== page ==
10/1/10

Stopette - Zap. You don't smell.

In 1951, lasers were a young science, which makes it all the more surprising that the Jules Monteneir company developed, in that year, the first deodorant applied by laser.

Initially, it seemed like the most obvious application of the technology, since a lasing medium can be created in a number of ways, including by gas and chemical means. It seemed to the researchers at Jules Monteneir that it would be simple to use part of the chemical ingredients in the deodorant product as a gain medium. Then, by means of a small pump laser and it's power supply, carried in an easily portable wagon connected by a thin umbilicus of cables and hoses, the light was channeled through a surprisingly clever (for the time) miniaturized combined optical cavity and beam splitter, housed in the nozzle of the plastic bottle.

Like modern color laser printers, the deodorant product was applied like toner, and due to the accuracy of the lasers, reproducability of an exact underarm spray pattern was nearly flawless from morning to morning... so long as the user mounted the bottle gently in a small bench vise.

However, accidents occurred due to customer error. Many women preferred to hold the bottle in their hand like ordinary deodorant. This upset the delicate components in the mechanism. The lasing medium  could become contaminated by deuterium gas from the deodorant product, creating a deuterium fluoride laser, instead of the intended - and safer - hydrogen fluoride laser. Injuries ranged from second degree dermal burns to accidental amputation.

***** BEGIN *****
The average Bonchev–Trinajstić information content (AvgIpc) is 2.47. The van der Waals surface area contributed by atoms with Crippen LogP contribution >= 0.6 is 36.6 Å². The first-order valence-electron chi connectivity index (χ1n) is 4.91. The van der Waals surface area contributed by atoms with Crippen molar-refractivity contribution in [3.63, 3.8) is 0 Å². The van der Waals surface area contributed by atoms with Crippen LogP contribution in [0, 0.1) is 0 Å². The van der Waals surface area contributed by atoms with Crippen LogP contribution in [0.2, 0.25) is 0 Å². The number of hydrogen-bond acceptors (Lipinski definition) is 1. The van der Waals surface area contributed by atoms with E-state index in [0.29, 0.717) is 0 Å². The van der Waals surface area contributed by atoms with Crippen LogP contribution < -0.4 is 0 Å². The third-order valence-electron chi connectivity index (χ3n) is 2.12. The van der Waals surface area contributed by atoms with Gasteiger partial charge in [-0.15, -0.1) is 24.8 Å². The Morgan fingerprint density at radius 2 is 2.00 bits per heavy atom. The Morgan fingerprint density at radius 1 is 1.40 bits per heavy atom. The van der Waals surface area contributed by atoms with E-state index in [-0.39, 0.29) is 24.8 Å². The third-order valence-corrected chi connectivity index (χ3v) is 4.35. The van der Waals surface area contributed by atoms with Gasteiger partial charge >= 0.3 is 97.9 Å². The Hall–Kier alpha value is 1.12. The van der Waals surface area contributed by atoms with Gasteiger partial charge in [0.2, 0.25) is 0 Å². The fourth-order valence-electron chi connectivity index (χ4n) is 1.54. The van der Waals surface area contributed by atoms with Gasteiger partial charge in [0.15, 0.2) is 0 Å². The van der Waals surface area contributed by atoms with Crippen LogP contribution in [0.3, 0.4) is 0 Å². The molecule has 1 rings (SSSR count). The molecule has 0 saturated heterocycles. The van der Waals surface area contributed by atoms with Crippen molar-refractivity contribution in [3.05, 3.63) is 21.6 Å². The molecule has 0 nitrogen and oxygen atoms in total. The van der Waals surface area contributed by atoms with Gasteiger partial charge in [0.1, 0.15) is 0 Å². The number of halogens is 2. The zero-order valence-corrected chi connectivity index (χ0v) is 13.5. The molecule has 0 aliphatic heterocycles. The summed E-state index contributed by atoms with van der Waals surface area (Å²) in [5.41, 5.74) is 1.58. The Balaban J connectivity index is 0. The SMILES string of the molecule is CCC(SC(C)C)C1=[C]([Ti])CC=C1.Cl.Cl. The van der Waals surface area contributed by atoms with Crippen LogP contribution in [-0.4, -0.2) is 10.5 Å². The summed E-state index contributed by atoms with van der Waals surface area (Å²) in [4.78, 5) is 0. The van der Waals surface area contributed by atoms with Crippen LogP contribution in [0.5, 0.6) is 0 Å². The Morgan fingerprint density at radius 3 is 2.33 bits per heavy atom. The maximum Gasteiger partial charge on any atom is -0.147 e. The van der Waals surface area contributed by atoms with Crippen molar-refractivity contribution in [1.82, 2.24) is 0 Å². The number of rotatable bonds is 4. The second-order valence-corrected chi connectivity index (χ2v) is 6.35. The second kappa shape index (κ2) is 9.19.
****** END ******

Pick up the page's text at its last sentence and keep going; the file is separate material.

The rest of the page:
The landmark case of Rogers vs. Jules Monteneir brought a sudden end to the company's dream of laser-applied cosmetics. In the accident, a customer lost her right arm and brought down a Cessna 190 airplane before emergency crews could get her deodorant to shut off. The resulting settlement brought a string of similar lawsuits, and the company folded in the fall of 1952 under the financial burned of the legal fees.

The remaining stock of Stopette deodorant was sold off to private laboratories as well as the U.S. Navy, where the deodorant applicators were slightly detuned and found new life stripping paint from warships. One such ship was the USS Juneau, which was instrumental in a few of the naval battles during the Korean war, including the sinking of a North Korean ammunition ship at Inchon. One of the crew was quoted as joking "Poof! There goes ammunition!"

The cosmetics industry learned a lesson from the failure of Stopette laser-applied products, and to this day, high energy cosmetics science courses at major universities still suffer low enrollment.

3 comments:

Unknown said...

What a joke. How is a laser under arm blast going to keep ones armpit from Sweating and stinking? Just another bs post...

Unknown said...

Is this really true? I heard that the product was bought by Helene Curtis. I asked an older friend and never heard anything about the case during that timeframe. Can you devolve where you got your information? I'd really appreciate it.

Unknown said...

Holy crap, you guys are morons! This is a very funny bit of satire. I thoroughly enjoyed it!

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